Former Rio Tinto CEO Tom Albanese, ex-CFO Guy Elliott charged with fraud by SEC

Security News ThreatsCybercrime Uncategorized

The US sharemarket regulator has charged Anglo-Australian mining giant Rio Tinto and two of its former top executives with fraud for allegedly inflating the value of Mozambique coal assets acquired in 2011 for $US3.7 billion ($4.65 billion) and sold just three years later for only $US50 million.

The complaint by the Securities and Exchange Commission, filed in federal court in Manhattan on Tuesday, alleges that Rio Tinto, its former chief executive Tom Albanese, and its former chief financial officer Guy Elliott failed to follow accounting standards and company policies to accurately value and record its assets.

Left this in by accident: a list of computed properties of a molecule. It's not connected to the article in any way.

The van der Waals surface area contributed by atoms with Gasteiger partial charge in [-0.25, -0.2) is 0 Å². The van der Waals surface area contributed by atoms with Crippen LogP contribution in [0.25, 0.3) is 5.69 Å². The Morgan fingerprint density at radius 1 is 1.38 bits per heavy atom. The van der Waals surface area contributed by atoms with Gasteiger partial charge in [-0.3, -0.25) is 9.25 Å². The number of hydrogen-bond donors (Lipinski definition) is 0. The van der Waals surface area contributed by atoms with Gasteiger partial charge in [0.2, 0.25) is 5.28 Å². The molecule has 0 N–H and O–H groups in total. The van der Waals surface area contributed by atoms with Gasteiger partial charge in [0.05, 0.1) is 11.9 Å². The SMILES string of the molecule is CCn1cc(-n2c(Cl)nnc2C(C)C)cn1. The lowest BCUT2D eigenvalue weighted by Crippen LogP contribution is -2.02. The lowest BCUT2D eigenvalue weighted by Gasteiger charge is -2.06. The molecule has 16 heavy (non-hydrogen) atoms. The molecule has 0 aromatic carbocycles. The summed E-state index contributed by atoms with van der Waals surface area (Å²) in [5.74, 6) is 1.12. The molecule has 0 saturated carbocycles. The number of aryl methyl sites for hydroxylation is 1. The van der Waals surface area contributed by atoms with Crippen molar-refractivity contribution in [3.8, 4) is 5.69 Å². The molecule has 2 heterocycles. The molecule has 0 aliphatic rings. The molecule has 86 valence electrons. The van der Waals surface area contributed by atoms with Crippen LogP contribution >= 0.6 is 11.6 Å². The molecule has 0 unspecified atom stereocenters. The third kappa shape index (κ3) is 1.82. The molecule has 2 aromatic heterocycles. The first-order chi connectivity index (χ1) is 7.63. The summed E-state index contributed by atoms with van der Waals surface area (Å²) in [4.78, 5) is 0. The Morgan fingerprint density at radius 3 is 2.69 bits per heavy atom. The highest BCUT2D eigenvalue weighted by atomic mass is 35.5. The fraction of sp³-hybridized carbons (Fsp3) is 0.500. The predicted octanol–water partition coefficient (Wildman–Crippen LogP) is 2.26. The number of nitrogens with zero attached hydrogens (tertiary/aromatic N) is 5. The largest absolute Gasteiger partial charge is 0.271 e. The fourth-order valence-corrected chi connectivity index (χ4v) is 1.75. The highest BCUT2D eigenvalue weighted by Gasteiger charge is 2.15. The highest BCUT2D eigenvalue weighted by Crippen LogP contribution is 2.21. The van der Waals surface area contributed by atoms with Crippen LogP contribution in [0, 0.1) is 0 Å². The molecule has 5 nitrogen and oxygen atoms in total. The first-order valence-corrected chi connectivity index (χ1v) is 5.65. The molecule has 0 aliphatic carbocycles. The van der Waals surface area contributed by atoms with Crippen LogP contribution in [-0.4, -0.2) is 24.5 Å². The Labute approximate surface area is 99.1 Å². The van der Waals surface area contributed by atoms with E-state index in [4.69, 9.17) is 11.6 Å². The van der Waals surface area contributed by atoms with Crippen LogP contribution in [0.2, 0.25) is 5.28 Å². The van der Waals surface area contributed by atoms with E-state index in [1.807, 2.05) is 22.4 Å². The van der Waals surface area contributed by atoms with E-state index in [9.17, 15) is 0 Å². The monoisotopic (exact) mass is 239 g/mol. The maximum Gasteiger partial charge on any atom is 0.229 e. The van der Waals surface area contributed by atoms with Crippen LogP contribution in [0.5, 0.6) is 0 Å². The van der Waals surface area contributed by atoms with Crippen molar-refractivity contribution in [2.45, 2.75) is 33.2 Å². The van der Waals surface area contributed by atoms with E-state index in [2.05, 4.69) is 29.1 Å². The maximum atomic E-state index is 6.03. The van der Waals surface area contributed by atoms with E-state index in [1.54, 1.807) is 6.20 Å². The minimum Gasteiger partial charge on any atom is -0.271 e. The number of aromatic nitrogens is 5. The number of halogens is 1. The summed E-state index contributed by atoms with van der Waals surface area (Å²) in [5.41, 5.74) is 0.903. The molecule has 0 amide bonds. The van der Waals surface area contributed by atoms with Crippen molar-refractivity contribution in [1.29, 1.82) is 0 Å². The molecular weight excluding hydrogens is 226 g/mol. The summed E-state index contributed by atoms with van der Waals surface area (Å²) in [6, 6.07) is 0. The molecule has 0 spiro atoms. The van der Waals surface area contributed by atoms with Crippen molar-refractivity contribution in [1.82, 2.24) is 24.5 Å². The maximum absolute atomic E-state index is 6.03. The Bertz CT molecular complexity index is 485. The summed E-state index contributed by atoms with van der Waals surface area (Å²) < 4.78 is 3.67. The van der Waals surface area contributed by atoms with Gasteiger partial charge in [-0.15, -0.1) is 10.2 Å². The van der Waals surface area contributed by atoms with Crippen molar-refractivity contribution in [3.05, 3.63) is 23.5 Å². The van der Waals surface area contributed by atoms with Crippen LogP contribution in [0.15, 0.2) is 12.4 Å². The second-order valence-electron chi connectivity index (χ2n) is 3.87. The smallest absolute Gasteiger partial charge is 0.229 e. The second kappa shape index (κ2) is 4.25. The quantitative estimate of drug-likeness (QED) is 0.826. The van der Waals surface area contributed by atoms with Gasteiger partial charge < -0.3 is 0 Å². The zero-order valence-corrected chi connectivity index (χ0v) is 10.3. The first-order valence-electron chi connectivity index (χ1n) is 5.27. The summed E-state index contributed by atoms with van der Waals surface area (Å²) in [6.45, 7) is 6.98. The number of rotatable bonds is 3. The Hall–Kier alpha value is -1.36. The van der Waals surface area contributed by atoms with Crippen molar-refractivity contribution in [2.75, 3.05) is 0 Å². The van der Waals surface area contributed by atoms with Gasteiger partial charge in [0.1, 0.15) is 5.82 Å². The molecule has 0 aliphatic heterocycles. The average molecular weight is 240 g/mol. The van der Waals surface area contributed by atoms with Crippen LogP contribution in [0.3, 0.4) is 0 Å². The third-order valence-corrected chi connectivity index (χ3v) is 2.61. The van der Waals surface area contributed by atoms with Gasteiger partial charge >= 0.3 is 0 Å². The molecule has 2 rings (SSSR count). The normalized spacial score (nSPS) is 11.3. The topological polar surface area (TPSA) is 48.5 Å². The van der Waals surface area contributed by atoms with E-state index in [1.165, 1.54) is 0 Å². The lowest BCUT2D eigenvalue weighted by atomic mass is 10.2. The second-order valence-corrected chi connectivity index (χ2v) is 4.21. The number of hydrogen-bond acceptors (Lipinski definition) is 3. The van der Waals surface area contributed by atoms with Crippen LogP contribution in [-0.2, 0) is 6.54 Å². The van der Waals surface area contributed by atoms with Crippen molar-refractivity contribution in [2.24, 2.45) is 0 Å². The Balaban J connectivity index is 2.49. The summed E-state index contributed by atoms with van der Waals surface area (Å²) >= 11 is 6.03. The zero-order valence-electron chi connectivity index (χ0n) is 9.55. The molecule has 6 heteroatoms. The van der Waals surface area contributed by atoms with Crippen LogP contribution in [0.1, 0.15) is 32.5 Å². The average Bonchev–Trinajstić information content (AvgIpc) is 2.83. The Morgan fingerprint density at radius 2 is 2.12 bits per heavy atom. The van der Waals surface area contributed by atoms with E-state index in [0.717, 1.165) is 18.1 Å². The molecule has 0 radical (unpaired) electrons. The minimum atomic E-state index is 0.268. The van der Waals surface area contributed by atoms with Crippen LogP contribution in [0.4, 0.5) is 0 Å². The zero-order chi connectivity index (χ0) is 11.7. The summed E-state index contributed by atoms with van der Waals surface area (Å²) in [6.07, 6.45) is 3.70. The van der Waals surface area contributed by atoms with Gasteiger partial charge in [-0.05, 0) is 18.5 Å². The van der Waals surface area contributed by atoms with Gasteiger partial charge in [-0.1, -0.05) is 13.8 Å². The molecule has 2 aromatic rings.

Up Next

Will the commodity carnage continue?


Video duration

More BusinessDay Videos

Equity bulls in firm control

With the backdrop of improving economics and earnings, low volatility and subdued inflation, can global equity markets go higher, especially with the ASX 200 breaking out of its 20-week range? This video was produced in commercial partnership between Fairfax Media and IG Markets.

“Instead, as the project began to suffer one setback after another resulting in the rapid decline of the value of the coal assets, they sought to hide or delay disclosure of the nature and extent of the adverse developments” from Rio’s board, audit committee, independent auditors and investors, the SEC complaint alleges. 

“Rio Tinto and its top executives allegedly failed to come clean about an unsuccessful deal that was made under their watch,” said Steven Pelkin, co-director of the watchdog’s enforcement division, in a statement. “They tried to save their own careers at the expense of investors by hiding the truth.”

The SEC said it seeks permanent injunctions, returns of “allegedly ill-gotten gains plus interest” and civil penalties from all defendants, and wants to bar Mr Albanese and Mr Elliott from serving as public company officers or directors.